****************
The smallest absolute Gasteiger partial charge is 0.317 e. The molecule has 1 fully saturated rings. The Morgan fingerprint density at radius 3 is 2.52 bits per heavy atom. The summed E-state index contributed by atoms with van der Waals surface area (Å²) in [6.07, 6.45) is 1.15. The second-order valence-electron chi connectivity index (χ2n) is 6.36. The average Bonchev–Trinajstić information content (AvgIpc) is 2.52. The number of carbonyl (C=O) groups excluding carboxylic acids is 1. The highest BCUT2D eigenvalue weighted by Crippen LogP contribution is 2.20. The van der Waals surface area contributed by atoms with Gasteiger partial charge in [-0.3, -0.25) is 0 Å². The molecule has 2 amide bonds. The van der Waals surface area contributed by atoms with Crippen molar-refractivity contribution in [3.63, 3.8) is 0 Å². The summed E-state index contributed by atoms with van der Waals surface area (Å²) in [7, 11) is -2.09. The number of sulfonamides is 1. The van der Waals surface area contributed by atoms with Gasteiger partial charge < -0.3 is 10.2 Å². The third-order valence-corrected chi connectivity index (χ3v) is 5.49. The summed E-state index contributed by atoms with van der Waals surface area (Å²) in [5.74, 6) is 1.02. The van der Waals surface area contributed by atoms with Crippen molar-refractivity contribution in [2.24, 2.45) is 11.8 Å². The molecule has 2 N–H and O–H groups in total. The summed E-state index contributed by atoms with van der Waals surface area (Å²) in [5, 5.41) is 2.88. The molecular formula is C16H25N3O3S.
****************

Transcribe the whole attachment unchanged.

The smallest absolute Gasteiger partial charge is 0.317 e. The molecule has 1 fully saturated rings. The Morgan fingerprint density at radius 3 is 2.52 bits per heavy atom. The summed E-state index contributed by atoms with van der Waals surface area (Å²) in [6.07, 6.45) is 1.15. The second-order valence-electron chi connectivity index (χ2n) is 6.36. The average Bonchev–Trinajstić information content (AvgIpc) is 2.52. The number of carbonyl (C=O) groups excluding carboxylic acids is 1. The highest BCUT2D eigenvalue weighted by Crippen LogP contribution is 2.20. The van der Waals surface area contributed by atoms with Gasteiger partial charge in [-0.3, -0.25) is 0 Å². The molecule has 2 amide bonds. The van der Waals surface area contributed by atoms with Crippen molar-refractivity contribution in [3.63, 3.8) is 0 Å². The summed E-state index contributed by atoms with van der Waals surface area (Å²) in [7, 11) is -2.09. The number of sulfonamides is 1. The van der Waals surface area contributed by atoms with Gasteiger partial charge < -0.3 is 10.2 Å². The third-order valence-corrected chi connectivity index (χ3v) is 5.49. The summed E-state index contributed by atoms with van der Waals surface area (Å²) in [5.74, 6) is 1.02. The van der Waals surface area contributed by atoms with Crippen molar-refractivity contribution in [2.24, 2.45) is 11.8 Å². The molecule has 2 N–H and O–H groups in total. The summed E-state index contributed by atoms with van der Waals surface area (Å²) in [5, 5.41) is 2.88. The molecular formula is C16H25N3O3S.